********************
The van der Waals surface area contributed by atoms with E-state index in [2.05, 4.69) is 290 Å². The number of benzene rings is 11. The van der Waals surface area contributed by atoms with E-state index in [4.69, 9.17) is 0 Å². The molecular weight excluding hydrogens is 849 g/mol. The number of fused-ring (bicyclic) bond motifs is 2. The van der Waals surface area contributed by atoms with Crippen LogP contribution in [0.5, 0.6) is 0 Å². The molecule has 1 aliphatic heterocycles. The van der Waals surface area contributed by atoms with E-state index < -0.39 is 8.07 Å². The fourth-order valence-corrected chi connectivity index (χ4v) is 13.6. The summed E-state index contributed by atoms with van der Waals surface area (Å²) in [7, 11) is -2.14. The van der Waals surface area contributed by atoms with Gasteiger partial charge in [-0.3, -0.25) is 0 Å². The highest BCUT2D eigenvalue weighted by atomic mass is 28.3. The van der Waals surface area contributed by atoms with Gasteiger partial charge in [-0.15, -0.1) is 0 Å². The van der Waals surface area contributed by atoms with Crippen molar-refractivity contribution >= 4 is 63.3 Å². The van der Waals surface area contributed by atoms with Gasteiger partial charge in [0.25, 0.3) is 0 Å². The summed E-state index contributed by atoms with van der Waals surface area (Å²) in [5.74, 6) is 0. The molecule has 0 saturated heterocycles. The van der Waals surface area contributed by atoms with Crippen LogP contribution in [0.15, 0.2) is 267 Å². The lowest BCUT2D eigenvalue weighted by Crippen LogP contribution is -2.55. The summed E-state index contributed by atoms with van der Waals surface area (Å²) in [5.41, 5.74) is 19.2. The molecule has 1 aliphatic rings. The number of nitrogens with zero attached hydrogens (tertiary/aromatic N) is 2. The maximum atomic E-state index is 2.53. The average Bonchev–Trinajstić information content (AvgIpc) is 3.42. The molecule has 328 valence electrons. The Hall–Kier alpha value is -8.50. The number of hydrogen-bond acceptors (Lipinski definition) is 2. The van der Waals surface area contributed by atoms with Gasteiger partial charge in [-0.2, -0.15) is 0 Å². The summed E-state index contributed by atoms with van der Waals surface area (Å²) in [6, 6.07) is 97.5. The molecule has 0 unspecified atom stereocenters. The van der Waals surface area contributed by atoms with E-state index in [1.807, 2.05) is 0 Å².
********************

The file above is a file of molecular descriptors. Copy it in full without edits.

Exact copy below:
The van der Waals surface area contributed by atoms with E-state index in [2.05, 4.69) is 290 Å². The number of benzene rings is 11. The van der Waals surface area contributed by atoms with E-state index in [4.69, 9.17) is 0 Å². The molecular weight excluding hydrogens is 849 g/mol. The number of fused-ring (bicyclic) bond motifs is 2. The van der Waals surface area contributed by atoms with Crippen LogP contribution in [0.5, 0.6) is 0 Å². The molecule has 1 aliphatic heterocycles. The van der Waals surface area contributed by atoms with E-state index < -0.39 is 8.07 Å². The fourth-order valence-corrected chi connectivity index (χ4v) is 13.6. The summed E-state index contributed by atoms with van der Waals surface area (Å²) in [7, 11) is -2.14. The van der Waals surface area contributed by atoms with Gasteiger partial charge in [-0.3, -0.25) is 0 Å². The highest BCUT2D eigenvalue weighted by atomic mass is 28.3. The van der Waals surface area contributed by atoms with Gasteiger partial charge in [-0.15, -0.1) is 0 Å². The van der Waals surface area contributed by atoms with Crippen molar-refractivity contribution >= 4 is 63.3 Å². The van der Waals surface area contributed by atoms with Gasteiger partial charge in [0.25, 0.3) is 0 Å². The summed E-state index contributed by atoms with van der Waals surface area (Å²) in [5.74, 6) is 0. The molecule has 0 saturated heterocycles. The van der Waals surface area contributed by atoms with Crippen LogP contribution in [0.15, 0.2) is 267 Å². The lowest BCUT2D eigenvalue weighted by Crippen LogP contribution is -2.55. The summed E-state index contributed by atoms with van der Waals surface area (Å²) in [5.41, 5.74) is 19.2. The molecule has 1 aliphatic rings. The number of nitrogens with zero attached hydrogens (tertiary/aromatic N) is 2. The maximum atomic E-state index is 2.53. The average Bonchev–Trinajstić information content (AvgIpc) is 3.42. The molecule has 328 valence electrons. The Hall–Kier alpha value is -8.50. The number of hydrogen-bond acceptors (Lipinski definition) is 2. The van der Waals surface area contributed by atoms with Gasteiger partial charge in [-0.2, -0.15) is 0 Å². The summed E-state index contributed by atoms with van der Waals surface area (Å²) in [6, 6.07) is 97.5. The molecule has 0 unspecified atom stereocenters. The van der Waals surface area contributed by atoms with E-state index in [1.807, 2.05) is 0 Å².